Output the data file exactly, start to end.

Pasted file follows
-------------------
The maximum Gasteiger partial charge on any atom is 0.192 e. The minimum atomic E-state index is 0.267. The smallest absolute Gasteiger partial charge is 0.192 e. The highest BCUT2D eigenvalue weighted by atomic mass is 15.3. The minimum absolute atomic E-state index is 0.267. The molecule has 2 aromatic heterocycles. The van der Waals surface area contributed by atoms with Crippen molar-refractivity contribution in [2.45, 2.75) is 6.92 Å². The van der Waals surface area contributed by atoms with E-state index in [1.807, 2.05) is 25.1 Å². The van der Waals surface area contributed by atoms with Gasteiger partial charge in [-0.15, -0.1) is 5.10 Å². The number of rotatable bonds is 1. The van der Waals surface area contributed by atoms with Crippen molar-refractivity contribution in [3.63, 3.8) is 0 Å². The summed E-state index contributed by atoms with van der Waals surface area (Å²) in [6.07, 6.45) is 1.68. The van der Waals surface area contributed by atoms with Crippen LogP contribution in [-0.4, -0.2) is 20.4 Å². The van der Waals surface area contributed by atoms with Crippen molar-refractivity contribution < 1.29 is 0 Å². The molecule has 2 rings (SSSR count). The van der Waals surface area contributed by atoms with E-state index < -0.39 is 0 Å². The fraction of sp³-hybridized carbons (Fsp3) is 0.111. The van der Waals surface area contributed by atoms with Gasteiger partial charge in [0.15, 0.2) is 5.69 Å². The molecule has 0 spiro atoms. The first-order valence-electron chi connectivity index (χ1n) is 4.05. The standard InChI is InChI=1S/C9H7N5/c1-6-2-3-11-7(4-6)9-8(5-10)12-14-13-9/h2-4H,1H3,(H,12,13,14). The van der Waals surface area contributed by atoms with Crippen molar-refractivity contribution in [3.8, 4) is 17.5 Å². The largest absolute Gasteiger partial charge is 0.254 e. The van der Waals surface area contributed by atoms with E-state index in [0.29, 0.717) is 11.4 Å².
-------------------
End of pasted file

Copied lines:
The maximum Gasteiger partial charge on any atom is 0.192 e. The minimum atomic E-state index is 0.267. The smallest absolute Gasteiger partial charge is 0.192 e. The highest BCUT2D eigenvalue weighted by atomic mass is 15.3. The minimum absolute atomic E-state index is 0.267. The molecule has 2 aromatic heterocycles. The van der Waals surface area contributed by atoms with Crippen molar-refractivity contribution in [2.45, 2.75) is 6.92 Å². The van der Waals surface area contributed by atoms with E-state index in [1.807, 2.05) is 25.1 Å². The van der Waals surface area contributed by atoms with Gasteiger partial charge in [-0.15, -0.1) is 5.10 Å². The number of rotatable bonds is 1. The van der Waals surface area contributed by atoms with Crippen molar-refractivity contribution in [3.63, 3.8) is 0 Å². The summed E-state index contributed by atoms with van der Waals surface area (Å²) in [6.07, 6.45) is 1.68. The van der Waals surface area contributed by atoms with Crippen LogP contribution in [-0.4, -0.2) is 20.4 Å². The van der Waals surface area contributed by atoms with Crippen molar-refractivity contribution < 1.29 is 0 Å². The molecule has 2 rings (SSSR count). The van der Waals surface area contributed by atoms with E-state index < -0.39 is 0 Å². The fraction of sp³-hybridized carbons (Fsp3) is 0.111. The van der Waals surface area contributed by atoms with Gasteiger partial charge in [0.15, 0.2) is 5.69 Å². The molecule has 0 spiro atoms. The first-order valence-electron chi connectivity index (χ1n) is 4.05. The standard InChI is InChI=1S/C9H7N5/c1-6-2-3-11-7(4-6)9-8(5-10)12-14-13-9/h2-4H,1H3,(H,12,13,14). The van der Waals surface area contributed by atoms with Crippen molar-refractivity contribution in [3.8, 4) is 17.5 Å². The largest absolute Gasteiger partial charge is 0.254 e. The van der Waals surface area contributed by atoms with E-state index in [0.29, 0.717) is 11.4 Å².